27 Jun 2009

Farrah Fawcett and Ayn Rand

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When Amy Wallace interviewed the late Farrah Fawcett by email a few months ago for an article about the history of efforts to produce a film version of Atlas Shrugged, she discovered that the blonde actress had had a special relationship with Ayn Rand and had been Ayn Rand’s choice to play Dagny Taggart (!).

How did you first learn of Ayn Rand’s interest in you? I gather she got in touch in the late ’70s, when Charlie’s Angels was one of the biggest hit shows ever to appear on TV?

Ayn contacted me with a personal letter (and a copy of Atlas Shrugged) through my agents. Even though we had never met (and never did), she seemed to think we must have a lot in common since we were both born on the same day: February 2nd.

Why did Rand say she was so determined to see you in the role of Dagny Taggart, the female heroine in Atlas Shrugged?

I don’t remember if Ayn’s letter specifically mentioned Charlie’s Angels, but I do remember it saying that she was a fan of my work. A few months later, when we finally spoke on the phone (actually she did most of the speaking and I did most of the listening), she said she never missed an episode of the show. I remember being surprised and flattered by that. I mean, here was this literary genius praising Angels. After all, the show was never popular with critics who dismissed it as “Jiggle TV.” But Ayn saw something that the critics didn’t, something that I didn’t see either (at least not until many years later): She described the show as a “triumph of concept and casting.” Ayn said that while Angels was uniquely American, it was also the exception to American television in that it was the only show to capture true “romanticism”—it intentionally depicted the world not as it was, but as it should be. Aaron Spelling was probably the only other person to see Angels that way, although he referred to it as “comfort television.”

Did Ayn have any favorite episodes of the show?

I have to admit that I don’t think Ayn was a big fan of the stories themselves because she kept saying that someday somebody would offer me a script (and a role) that would give me the chance to “triumph as an actress.” Ayn wanted that script to be Atlas Shrugged and that role to be her heroine, Dagny Taggart. But because of the challenges in adapting and producing the novel for television, several years went by and the script and role that Ayn hoped I would someday be offered turned out to be The Burning Bed and the role of Francine Hughes instead. And so, in an unexpected way, Ayn’s hope or expectation for me did come true. Looking back, she seemed to see something in me that I had not yet seen in myself.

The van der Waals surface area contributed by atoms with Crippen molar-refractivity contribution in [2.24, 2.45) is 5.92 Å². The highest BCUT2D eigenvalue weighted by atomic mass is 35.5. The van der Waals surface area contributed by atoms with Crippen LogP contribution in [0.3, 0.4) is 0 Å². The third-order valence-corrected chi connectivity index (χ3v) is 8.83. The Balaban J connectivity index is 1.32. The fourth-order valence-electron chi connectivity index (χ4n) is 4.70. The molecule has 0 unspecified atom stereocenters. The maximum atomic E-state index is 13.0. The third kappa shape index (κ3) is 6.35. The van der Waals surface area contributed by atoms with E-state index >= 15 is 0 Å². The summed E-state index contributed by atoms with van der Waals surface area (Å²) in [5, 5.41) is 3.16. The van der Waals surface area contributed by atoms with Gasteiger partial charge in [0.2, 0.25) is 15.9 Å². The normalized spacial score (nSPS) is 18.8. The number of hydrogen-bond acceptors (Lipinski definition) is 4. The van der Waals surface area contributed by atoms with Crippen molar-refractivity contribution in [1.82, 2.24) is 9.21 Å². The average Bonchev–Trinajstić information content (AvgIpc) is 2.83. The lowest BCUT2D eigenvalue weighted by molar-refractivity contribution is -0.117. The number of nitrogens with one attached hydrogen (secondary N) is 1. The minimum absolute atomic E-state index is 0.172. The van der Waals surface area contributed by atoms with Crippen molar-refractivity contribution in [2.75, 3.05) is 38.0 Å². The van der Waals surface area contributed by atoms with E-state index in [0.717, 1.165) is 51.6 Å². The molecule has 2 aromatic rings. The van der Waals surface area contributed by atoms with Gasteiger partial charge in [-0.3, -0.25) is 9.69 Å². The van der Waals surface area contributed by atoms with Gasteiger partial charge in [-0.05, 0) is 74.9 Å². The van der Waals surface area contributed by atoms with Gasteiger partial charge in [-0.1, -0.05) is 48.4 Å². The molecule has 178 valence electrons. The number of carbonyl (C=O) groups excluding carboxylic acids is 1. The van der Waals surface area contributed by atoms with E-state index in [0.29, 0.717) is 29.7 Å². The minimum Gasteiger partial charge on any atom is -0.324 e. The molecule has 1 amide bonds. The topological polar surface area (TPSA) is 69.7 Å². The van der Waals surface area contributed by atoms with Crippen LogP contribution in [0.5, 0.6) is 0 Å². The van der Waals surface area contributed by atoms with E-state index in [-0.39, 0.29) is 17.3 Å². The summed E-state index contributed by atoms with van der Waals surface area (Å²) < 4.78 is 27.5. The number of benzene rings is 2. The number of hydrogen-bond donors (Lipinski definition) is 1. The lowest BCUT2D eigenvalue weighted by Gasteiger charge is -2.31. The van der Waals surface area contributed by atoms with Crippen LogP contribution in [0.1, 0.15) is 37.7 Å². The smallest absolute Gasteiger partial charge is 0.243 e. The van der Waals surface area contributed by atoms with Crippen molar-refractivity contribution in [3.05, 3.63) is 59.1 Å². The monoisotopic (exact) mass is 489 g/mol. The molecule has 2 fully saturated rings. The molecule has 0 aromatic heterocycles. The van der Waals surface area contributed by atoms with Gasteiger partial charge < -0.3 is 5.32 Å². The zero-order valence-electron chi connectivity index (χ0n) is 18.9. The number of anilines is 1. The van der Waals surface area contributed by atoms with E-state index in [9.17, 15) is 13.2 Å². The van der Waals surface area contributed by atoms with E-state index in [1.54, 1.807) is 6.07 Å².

Had you read Atlas Shrugged or any of her other famous books? What was your familiarity with the Rand world view?

At the time that Ayn contacted me about Atlas Shrugged, my only real familiarity with her work was the movie version of her previous novel, The Fountainhead, with Gary Cooper. I remember liking the movie because it was unique in that the characters seemed to be the embodiments of ideas as opposed to real flesh and blood people with interests and lives. Now that I think about it, I think that’s why Ayn was drawn to Charlie’s Angels. Because the characters that Kate, Jaclyn and I played weren’t really characters (the audience never saw us outside of work) as much as personifications of the idea that three sexy women could do all the things that Kojak and Columbo did. Our characters existed only to serve the idea of the show (even “Charlie” was just a faceless voice on a speaker phone).

But I also responded to The Fountainhead because, as an artist (a painter and sculptress) myself, I related to the architect’s resistance to make his work like everyone else’s—which was, of course, what Ayn’s own art was all about. And that resistance to conformity is probably one of the reasons that she was so determined to see me play Dagny: At the time I would have been the completely unexpected choice.

It sounds as if you and Rand got along pretty well.

Later, when I read Atlas Shrugged, I was reminded of my first and only conversation with Ayn and how some of the characters in her novel(s) take an immediate liking to each other, almost as if they had always known each other—at least in spirit. And this was the feeling I got from Ayn herself, from the way she spoke to me. I’ll always think of “Dagny Taggart” as the best role I was supposed to play but never did…

4 Feedbacks on "Farrah Fawcett and Ayn Rand"


I do wish her story would get more air time, but isn’t b/c of Michael Jackson (may they both rest in peace). He’s an important artist, but I believe there’s more to her story – courage, strength, etc. – than is being mined at the moment.

I myself have not read Atlas Shrugged or The Fountainhead. Guess who’s going to the library this afternoon!! ;)

Thanks for another good post. Keep it up!

Michael R. Brown

An intriguing addition to the Rand corpus, biographically and psychologically. Ms Fawcett knows her stuff here, and Rand saw her more accurately than other, more culture-dependent, people did then. These responses prove Fawcett was more like what Rand thought she was and less the public stereotype. After Amy Wallace’s triumph with her biography of William Sidis, “The Prodigy” (which mentions Sidis as a prototypical “striker” in Rand’s sense) I will be interested to see what Wallace’s project comes to.


She would have played Dagny wonderfully. I wish I could have seen it.

May she rest in eternal peace and glory.

sallie parker

How can one be unfamiliar with The Fountainhead and Atlas Shrugged? They may have been potboilers, they may have been bathetic midcult, but they cannot be ignored.


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